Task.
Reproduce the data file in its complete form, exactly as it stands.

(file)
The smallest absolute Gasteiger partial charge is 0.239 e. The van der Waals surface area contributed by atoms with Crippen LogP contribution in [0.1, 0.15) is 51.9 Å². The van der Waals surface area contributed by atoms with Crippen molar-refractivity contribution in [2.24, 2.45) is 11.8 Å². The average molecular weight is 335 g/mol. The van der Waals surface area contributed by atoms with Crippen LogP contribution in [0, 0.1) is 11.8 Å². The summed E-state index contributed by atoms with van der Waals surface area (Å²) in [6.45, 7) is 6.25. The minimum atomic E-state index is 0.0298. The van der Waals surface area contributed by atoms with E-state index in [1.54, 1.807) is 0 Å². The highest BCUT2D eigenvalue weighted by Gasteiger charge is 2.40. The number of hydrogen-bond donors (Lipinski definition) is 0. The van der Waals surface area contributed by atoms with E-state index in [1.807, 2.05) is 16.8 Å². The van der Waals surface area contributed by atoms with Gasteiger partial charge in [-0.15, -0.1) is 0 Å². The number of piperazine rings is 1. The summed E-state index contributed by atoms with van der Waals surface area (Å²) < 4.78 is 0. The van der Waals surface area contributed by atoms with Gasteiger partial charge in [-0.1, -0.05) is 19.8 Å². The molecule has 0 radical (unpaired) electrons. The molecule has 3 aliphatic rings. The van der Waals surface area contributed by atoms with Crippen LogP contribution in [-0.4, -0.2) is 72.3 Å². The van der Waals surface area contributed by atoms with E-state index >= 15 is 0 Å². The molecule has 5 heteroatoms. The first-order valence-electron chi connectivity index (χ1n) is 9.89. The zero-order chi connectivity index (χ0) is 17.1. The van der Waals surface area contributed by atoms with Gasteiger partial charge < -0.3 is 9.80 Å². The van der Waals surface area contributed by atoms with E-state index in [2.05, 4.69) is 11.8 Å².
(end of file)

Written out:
The smallest absolute Gasteiger partial charge is 0.239 e. The van der Waals surface area contributed by atoms with Crippen LogP contribution in [0.1, 0.15) is 51.9 Å². The van der Waals surface area contributed by atoms with Crippen molar-refractivity contribution in [2.24, 2.45) is 11.8 Å². The average molecular weight is 335 g/mol. The van der Waals surface area contributed by atoms with Crippen LogP contribution in [0, 0.1) is 11.8 Å². The summed E-state index contributed by atoms with van der Waals surface area (Å²) in [6.45, 7) is 6.25. The minimum atomic E-state index is 0.0298. The van der Waals surface area contributed by atoms with E-state index in [1.54, 1.807) is 0 Å². The highest BCUT2D eigenvalue weighted by Gasteiger charge is 2.40. The number of hydrogen-bond donors (Lipinski definition) is 0. The van der Waals surface area contributed by atoms with E-state index in [1.807, 2.05) is 16.8 Å². The van der Waals surface area contributed by atoms with Gasteiger partial charge in [-0.15, -0.1) is 0 Å². The number of piperazine rings is 1. The summed E-state index contributed by atoms with van der Waals surface area (Å²) < 4.78 is 0. The van der Waals surface area contributed by atoms with Gasteiger partial charge in [-0.1, -0.05) is 19.8 Å². The molecule has 0 radical (unpaired) electrons. The molecule has 3 aliphatic rings. The van der Waals surface area contributed by atoms with Crippen LogP contribution in [-0.4, -0.2) is 72.3 Å². The van der Waals surface area contributed by atoms with E-state index >= 15 is 0 Å². The molecule has 5 heteroatoms. The first-order valence-electron chi connectivity index (χ1n) is 9.89. The zero-order chi connectivity index (χ0) is 17.1. The van der Waals surface area contributed by atoms with Gasteiger partial charge < -0.3 is 9.80 Å². The van der Waals surface area contributed by atoms with E-state index in [2.05, 4.69) is 11.8 Å².